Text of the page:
To conclude I want to leave everyone with an interesting perspective from director Makoto Shinkai. Your Name is going to be remember as one of the greatest animated films to ever come out of Japan, it’s not a perfect film but it’s still one worthy of praise. Unfortunately Shinkai doesn’t feel that way towards a film. In an interview with, titled “Please don’t see my animated blockbuster, says Japan’s ‘new Miyazaki’, Makoto Shinkai”, he states “There were things that we couldn’t do. [Masahi Ando] [director of animation] wanted to keep doing work on [Your Name] but, with money running out, had to stop. For me it’s incomplete, unbalanced. The plot is fine but the film is not at all perfect. Two years was not enough.” If Mr. Shinkai were to read this, which I’m quite sure he won’t, I would hope that he understand that the movie he created is enduring because it strikes a chord within humans, this is a film that everyone should be able to relate to and appreciate animation-wise. Everyone hopes that there is someone out there for them, you don’t have to be a teenager to have that kind of a dream. We all long for more out of life, we all dream of something better than what we have, and that is why Your Name will go down as one of my favorite films. No one should be looking for a new Hayao Miyazaki. Realistically we should know we will never have a new Howl’s Moving Castle or Spirited Away but what we should want, and crave, are new visionary directors that can take us to similar heights that Miyazaki’s film did and still do to this day. This is exactly what I feel Your Name does.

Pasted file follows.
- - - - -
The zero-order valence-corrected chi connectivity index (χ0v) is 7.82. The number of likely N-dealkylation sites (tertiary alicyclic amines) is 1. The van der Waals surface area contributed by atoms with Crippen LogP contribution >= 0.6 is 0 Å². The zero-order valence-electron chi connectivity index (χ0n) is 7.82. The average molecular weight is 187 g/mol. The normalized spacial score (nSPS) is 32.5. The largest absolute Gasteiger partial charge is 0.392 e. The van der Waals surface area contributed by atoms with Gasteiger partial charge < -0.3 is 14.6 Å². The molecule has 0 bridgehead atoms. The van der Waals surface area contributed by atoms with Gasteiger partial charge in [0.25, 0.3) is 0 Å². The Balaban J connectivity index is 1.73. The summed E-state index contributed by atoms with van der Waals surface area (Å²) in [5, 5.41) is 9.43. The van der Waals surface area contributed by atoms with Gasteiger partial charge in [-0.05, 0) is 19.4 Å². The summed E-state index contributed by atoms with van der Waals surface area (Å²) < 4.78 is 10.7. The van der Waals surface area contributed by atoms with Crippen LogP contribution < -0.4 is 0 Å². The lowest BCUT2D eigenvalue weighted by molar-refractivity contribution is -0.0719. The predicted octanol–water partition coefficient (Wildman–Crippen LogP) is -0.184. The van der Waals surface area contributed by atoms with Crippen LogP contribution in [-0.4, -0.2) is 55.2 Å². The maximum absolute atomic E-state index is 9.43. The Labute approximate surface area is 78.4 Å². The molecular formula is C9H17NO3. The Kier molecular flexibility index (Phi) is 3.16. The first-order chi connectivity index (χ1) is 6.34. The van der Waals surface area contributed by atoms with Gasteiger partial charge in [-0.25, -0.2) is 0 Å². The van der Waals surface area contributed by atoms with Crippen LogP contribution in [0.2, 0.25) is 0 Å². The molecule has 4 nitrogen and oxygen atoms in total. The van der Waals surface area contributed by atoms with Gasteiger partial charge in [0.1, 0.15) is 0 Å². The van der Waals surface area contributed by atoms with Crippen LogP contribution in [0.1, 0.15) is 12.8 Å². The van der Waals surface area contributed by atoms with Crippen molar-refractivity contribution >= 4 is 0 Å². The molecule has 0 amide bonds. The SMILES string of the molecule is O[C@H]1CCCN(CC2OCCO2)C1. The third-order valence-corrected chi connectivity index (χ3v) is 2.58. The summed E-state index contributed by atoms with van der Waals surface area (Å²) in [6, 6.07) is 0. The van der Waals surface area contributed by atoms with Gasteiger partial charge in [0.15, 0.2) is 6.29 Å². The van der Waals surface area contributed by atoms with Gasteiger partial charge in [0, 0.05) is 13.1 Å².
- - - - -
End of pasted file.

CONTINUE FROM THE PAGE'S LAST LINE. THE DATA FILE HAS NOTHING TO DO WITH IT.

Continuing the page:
About Bat Seducer Chris

I'm a Bat...and I seduce things...No relations to Batman, Bat-Man, Man Bat, or ManBearPig....and maybe the last one was a lie... If somehow you like what you read you can follow me on Twitter: @Deylin07
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2 Responses to Your Name: One Of The Greatest Anime Films To Date

  1. Pingback: Response To Report of Live-Action Adaptation of Your Name: I Have No Reason To Have Much Faith | Article Asylum